(Previous in the series: Introduction, Overview, On Species, Peculiarities, More Peculiarities. Full text of Cartwright’s paper can be found here in three parts on pages 64, 209, 331 and with a response to critics on page 504.)
We left Cartwright after having weighed his claims about the skeletons of black people. Those differences would matter, had they withstood scrutiny. They instead told a story of the physical cost of slavery. But Cartwright’s thesis rests less on physical differences between black and white and more on mental differences. He insisted, after all, that black people resisted and ran from slavery due to mental illnesses, Dysaethesia Aethiopica and Drapetomania, respectively. Facts about skeletal arrangement might support his position that black and white made two species, but the key peculiarities for Cartwright’s position reside above the neck:
According to Soemmerring and other anatomists, who have dissected the negro, his brain is a ninth or tenth less than in other races, his facial angle smaller, and all the nerves going from the brain, as also the ganglionic system of nerves, are large in proportion than in the white man. […] Soemmering remarks, that the negro’s brain has in a great measure run into nerves.
In Cartwright’s time as in our own, if not to the same degree or in the same way, biology understood that brains at the very least had a great deal to do with minds. If black people truly had smaller brains and a different ratio of neurons in the central nervous system vs. the peripheral nervous system, one would expect mental differences. Different species do in fact have different arrangements of neurons. Cephalopods have something like the distributed nervous system that Soemmering, per Cartwright, assigned to black people so we can at least say he hasn’t asserted a natural impossibility.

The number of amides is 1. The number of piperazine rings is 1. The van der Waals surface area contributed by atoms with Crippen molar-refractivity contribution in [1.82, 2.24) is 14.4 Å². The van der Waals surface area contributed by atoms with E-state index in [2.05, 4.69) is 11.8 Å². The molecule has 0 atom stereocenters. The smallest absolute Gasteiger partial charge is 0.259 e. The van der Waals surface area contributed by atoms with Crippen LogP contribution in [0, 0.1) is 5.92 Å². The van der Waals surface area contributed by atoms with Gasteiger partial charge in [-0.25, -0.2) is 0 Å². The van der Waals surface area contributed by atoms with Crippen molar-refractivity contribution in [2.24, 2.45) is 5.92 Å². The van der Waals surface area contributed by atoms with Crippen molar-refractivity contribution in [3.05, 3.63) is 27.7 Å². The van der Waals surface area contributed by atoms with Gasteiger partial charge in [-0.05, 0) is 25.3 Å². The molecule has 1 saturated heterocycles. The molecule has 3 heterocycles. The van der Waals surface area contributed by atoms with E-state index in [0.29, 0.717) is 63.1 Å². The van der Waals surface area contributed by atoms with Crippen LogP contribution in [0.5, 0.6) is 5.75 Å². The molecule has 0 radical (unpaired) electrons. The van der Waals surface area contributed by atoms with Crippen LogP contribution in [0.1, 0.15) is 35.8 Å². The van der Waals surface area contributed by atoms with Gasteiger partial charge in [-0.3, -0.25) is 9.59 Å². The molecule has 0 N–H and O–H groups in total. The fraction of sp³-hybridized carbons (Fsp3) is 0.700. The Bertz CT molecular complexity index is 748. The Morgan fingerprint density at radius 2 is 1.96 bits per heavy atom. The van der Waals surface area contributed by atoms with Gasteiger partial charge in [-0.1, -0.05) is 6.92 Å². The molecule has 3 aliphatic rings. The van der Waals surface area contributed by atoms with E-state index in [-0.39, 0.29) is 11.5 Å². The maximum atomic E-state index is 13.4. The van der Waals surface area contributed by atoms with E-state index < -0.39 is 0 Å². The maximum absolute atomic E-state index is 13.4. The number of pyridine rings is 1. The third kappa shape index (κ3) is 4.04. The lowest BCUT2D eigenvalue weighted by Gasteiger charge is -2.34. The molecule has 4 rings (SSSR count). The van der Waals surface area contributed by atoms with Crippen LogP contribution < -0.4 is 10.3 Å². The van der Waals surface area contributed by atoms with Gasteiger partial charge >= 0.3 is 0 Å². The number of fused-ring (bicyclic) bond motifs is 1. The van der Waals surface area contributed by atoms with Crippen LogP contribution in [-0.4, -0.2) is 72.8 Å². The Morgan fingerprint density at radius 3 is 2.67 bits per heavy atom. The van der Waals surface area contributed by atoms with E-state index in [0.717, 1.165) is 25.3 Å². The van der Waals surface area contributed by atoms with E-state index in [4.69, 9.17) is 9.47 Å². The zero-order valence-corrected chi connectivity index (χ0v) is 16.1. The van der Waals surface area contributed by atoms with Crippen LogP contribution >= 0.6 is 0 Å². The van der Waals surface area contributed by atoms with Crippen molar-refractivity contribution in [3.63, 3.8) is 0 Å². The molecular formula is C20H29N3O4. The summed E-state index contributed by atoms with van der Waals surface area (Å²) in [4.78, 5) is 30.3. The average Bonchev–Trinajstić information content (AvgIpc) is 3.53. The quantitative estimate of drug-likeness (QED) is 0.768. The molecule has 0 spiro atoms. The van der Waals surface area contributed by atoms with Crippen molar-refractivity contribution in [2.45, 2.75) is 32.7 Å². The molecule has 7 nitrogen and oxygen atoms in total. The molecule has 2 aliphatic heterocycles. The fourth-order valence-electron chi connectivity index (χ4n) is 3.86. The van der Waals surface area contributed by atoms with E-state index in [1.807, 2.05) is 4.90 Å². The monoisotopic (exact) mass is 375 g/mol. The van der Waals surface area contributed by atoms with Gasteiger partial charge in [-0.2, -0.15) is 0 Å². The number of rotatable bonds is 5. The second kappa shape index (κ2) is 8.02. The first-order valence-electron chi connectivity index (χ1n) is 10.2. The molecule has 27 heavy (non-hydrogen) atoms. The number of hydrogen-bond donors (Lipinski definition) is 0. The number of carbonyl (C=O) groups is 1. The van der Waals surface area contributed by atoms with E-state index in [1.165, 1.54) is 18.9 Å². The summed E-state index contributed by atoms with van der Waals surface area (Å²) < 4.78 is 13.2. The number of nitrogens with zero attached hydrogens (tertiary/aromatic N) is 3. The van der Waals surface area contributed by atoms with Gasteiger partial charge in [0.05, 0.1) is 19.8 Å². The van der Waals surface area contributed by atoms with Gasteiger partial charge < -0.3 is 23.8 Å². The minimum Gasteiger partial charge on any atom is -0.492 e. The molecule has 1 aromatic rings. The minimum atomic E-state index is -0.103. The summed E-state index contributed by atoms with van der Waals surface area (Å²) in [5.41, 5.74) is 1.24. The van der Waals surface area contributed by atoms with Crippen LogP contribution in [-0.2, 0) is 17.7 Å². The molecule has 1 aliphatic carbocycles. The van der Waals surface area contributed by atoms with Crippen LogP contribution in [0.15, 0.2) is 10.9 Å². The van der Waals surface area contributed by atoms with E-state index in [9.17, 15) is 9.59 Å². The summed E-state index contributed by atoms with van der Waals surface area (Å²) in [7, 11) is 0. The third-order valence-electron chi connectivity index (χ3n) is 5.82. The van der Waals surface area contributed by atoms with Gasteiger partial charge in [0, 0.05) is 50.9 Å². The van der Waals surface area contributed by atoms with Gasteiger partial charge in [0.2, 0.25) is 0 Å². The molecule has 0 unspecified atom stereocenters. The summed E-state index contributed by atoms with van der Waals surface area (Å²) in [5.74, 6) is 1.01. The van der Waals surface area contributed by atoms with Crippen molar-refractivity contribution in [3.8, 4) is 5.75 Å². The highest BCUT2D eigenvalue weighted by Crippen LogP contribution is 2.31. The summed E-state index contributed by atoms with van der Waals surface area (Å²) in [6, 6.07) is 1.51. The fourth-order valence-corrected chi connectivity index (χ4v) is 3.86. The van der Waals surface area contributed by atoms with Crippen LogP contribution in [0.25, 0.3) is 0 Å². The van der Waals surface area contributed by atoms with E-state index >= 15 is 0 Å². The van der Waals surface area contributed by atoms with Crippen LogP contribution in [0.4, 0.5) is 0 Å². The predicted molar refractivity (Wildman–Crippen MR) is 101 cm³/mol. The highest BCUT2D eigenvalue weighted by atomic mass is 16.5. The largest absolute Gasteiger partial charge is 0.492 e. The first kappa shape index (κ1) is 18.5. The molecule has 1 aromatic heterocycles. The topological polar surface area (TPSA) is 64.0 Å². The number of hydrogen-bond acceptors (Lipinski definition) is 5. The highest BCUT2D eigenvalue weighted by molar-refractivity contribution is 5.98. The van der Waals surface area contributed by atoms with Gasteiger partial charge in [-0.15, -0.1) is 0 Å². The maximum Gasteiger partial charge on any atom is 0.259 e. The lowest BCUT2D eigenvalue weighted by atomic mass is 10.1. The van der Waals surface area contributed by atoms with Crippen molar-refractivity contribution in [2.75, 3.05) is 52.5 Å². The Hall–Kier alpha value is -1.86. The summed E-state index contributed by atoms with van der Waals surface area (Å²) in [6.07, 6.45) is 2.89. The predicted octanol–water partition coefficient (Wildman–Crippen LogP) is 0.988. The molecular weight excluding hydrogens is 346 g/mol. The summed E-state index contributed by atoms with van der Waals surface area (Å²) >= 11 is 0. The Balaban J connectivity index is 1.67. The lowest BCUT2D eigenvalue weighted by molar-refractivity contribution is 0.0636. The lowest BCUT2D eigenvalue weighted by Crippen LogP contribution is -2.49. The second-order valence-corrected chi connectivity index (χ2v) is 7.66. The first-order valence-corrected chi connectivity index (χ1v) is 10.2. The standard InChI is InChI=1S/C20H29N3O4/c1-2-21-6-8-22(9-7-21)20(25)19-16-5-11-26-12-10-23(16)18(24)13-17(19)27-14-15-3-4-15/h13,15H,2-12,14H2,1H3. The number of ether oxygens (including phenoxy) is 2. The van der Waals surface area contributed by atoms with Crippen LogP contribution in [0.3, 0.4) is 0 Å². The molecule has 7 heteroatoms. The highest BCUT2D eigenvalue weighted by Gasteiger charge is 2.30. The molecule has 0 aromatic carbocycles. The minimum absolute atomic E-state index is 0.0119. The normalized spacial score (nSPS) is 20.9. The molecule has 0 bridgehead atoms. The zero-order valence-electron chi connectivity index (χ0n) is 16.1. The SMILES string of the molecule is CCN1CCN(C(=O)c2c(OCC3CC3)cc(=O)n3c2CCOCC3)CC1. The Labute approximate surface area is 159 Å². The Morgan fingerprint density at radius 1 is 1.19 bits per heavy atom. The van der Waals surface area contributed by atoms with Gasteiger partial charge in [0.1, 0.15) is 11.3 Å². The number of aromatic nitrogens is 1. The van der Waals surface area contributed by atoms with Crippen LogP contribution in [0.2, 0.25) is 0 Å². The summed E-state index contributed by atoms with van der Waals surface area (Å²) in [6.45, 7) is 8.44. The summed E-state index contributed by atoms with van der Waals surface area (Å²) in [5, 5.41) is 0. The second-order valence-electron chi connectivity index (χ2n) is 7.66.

The arrangement of the nervous system, like the arrangement of the skeleton, does not leave much room for speculation. Dissection, as Cartwright notes, would reveal the differences to anybody and settle the matter at once. Soemmerring did the dissection.
Cartwright goes on to say
His [a black person’s] imitative powers are very great, and he can agitate every part of the body at the same time, or what he calls dancing all over. [Italics in original.] From the diffusion of the brain, as it were, into the various organs of the body, in the shape of nerves to minister to the senses, everything, from the necessity of such a conformation, partakes of sensuality, at the expense of intellectuality. Thus music is a mere sensual pleasure with the negro.
Cue the jokes about black people having rhythm that whites lack. I leave finding impressive dance performances by people of all races as an exercise to the reader. Cartwright made no such jokes, but continues
a deficiency of cerebral matter in the cranium, and an excess of nervous matter distributed to the organs of sensation and assimilation, that is the true cause of that debasement of the mind which has rendered the people of Africa unable to take care of themselves.
The conclusion follows from the premise: One would expect people with smaller brains and radically different nervous systems to, at the very least, have very different behavior. Cartwright rolls together his diagnosis and the position that slavery uplifts black people at the same time. They, the poor, unfortunate species, need us to help them take care of themselves and in exchange they help us by filling our pockets and generously provide us with a population we can beat, whip, mutilate, rape, and sell at will. Everyone “wins”.